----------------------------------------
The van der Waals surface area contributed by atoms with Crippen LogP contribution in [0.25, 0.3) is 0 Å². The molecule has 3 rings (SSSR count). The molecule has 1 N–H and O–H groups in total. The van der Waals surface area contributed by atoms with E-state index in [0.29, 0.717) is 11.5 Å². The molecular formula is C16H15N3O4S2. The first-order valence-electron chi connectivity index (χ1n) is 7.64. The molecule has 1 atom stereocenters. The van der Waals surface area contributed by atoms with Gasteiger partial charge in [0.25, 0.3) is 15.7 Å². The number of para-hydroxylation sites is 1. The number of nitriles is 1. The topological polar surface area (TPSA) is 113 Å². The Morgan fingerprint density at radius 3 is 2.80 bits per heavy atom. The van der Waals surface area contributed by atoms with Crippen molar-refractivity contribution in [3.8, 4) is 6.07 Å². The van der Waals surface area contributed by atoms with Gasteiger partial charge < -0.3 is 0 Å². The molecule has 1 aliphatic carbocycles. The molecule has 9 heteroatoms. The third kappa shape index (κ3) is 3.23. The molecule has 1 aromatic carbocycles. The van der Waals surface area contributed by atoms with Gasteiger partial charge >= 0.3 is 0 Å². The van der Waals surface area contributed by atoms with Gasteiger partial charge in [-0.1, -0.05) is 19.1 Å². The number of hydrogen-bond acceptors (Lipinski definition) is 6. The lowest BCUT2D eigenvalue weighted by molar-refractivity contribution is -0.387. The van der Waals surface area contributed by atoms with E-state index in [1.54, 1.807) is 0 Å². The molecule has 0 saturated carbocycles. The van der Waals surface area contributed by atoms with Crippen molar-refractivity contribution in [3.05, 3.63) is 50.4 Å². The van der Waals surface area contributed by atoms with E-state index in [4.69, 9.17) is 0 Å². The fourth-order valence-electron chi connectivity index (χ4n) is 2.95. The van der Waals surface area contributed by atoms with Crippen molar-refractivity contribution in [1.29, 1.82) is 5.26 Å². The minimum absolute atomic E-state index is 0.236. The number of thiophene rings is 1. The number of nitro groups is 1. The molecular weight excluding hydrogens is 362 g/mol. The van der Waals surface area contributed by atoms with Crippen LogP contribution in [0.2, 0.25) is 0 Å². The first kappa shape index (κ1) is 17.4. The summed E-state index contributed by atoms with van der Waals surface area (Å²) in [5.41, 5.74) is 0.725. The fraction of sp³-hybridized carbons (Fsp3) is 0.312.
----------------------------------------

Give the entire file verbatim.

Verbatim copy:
The van der Waals surface area contributed by atoms with Crippen LogP contribution in [0.25, 0.3) is 0 Å². The molecule has 3 rings (SSSR count). The molecule has 1 N–H and O–H groups in total. The van der Waals surface area contributed by atoms with E-state index in [0.29, 0.717) is 11.5 Å². The molecular formula is C16H15N3O4S2. The first-order valence-electron chi connectivity index (χ1n) is 7.64. The molecule has 1 atom stereocenters. The van der Waals surface area contributed by atoms with Gasteiger partial charge in [0.25, 0.3) is 15.7 Å². The number of para-hydroxylation sites is 1. The number of nitriles is 1. The topological polar surface area (TPSA) is 113 Å². The Morgan fingerprint density at radius 3 is 2.80 bits per heavy atom. The van der Waals surface area contributed by atoms with Crippen molar-refractivity contribution in [3.8, 4) is 6.07 Å². The van der Waals surface area contributed by atoms with Gasteiger partial charge < -0.3 is 0 Å². The molecule has 1 aliphatic carbocycles. The molecule has 9 heteroatoms. The third kappa shape index (κ3) is 3.23. The molecule has 1 aromatic carbocycles. The van der Waals surface area contributed by atoms with Gasteiger partial charge >= 0.3 is 0 Å². The van der Waals surface area contributed by atoms with Gasteiger partial charge in [-0.1, -0.05) is 19.1 Å². The number of hydrogen-bond acceptors (Lipinski definition) is 6. The lowest BCUT2D eigenvalue weighted by molar-refractivity contribution is -0.387. The van der Waals surface area contributed by atoms with E-state index in [1.54, 1.807) is 0 Å². The molecule has 0 saturated carbocycles. The van der Waals surface area contributed by atoms with Crippen molar-refractivity contribution in [3.05, 3.63) is 50.4 Å². The van der Waals surface area contributed by atoms with E-state index in [4.69, 9.17) is 0 Å². The fourth-order valence-electron chi connectivity index (χ4n) is 2.95. The van der Waals surface area contributed by atoms with Crippen molar-refractivity contribution in [1.29, 1.82) is 5.26 Å². The minimum absolute atomic E-state index is 0.236. The number of thiophene rings is 1. The number of nitro groups is 1. The molecular weight excluding hydrogens is 362 g/mol. The van der Waals surface area contributed by atoms with Crippen LogP contribution in [0.2, 0.25) is 0 Å². The first kappa shape index (κ1) is 17.4. The summed E-state index contributed by atoms with van der Waals surface area (Å²) in [5.41, 5.74) is 0.725. The fraction of sp³-hybridized carbons (Fsp3) is 0.312.